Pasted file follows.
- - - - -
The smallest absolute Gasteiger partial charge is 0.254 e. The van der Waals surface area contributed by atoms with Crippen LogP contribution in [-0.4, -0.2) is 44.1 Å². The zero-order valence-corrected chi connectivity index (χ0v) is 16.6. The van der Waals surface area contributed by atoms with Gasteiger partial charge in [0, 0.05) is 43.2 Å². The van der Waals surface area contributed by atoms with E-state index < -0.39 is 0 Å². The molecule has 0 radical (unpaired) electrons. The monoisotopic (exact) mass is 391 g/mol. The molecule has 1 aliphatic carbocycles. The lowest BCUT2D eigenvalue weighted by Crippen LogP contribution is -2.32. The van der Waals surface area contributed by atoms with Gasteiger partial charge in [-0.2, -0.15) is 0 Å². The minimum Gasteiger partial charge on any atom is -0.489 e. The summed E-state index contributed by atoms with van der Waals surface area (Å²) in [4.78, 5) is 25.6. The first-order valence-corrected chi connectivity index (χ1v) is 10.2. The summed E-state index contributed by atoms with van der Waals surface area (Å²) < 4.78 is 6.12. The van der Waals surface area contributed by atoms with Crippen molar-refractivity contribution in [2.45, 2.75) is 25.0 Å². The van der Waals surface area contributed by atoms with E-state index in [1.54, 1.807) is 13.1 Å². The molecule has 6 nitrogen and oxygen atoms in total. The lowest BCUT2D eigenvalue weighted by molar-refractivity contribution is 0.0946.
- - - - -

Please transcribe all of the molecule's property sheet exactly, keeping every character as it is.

The smallest absolute Gasteiger partial charge is 0.254 e. The van der Waals surface area contributed by atoms with Crippen LogP contribution in [-0.4, -0.2) is 44.1 Å². The zero-order valence-corrected chi connectivity index (χ0v) is 16.6. The van der Waals surface area contributed by atoms with Gasteiger partial charge in [0, 0.05) is 43.2 Å². The van der Waals surface area contributed by atoms with E-state index < -0.39 is 0 Å². The molecule has 0 radical (unpaired) electrons. The monoisotopic (exact) mass is 391 g/mol. The molecule has 1 aliphatic carbocycles. The lowest BCUT2D eigenvalue weighted by Crippen LogP contribution is -2.32. The van der Waals surface area contributed by atoms with Gasteiger partial charge in [-0.2, -0.15) is 0 Å². The minimum Gasteiger partial charge on any atom is -0.489 e. The summed E-state index contributed by atoms with van der Waals surface area (Å²) in [4.78, 5) is 25.6. The first-order valence-corrected chi connectivity index (χ1v) is 10.2. The summed E-state index contributed by atoms with van der Waals surface area (Å²) < 4.78 is 6.12. The van der Waals surface area contributed by atoms with Crippen molar-refractivity contribution in [2.45, 2.75) is 25.0 Å². The van der Waals surface area contributed by atoms with E-state index in [1.54, 1.807) is 13.1 Å². The molecule has 6 nitrogen and oxygen atoms in total. The lowest BCUT2D eigenvalue weighted by molar-refractivity contribution is 0.0946.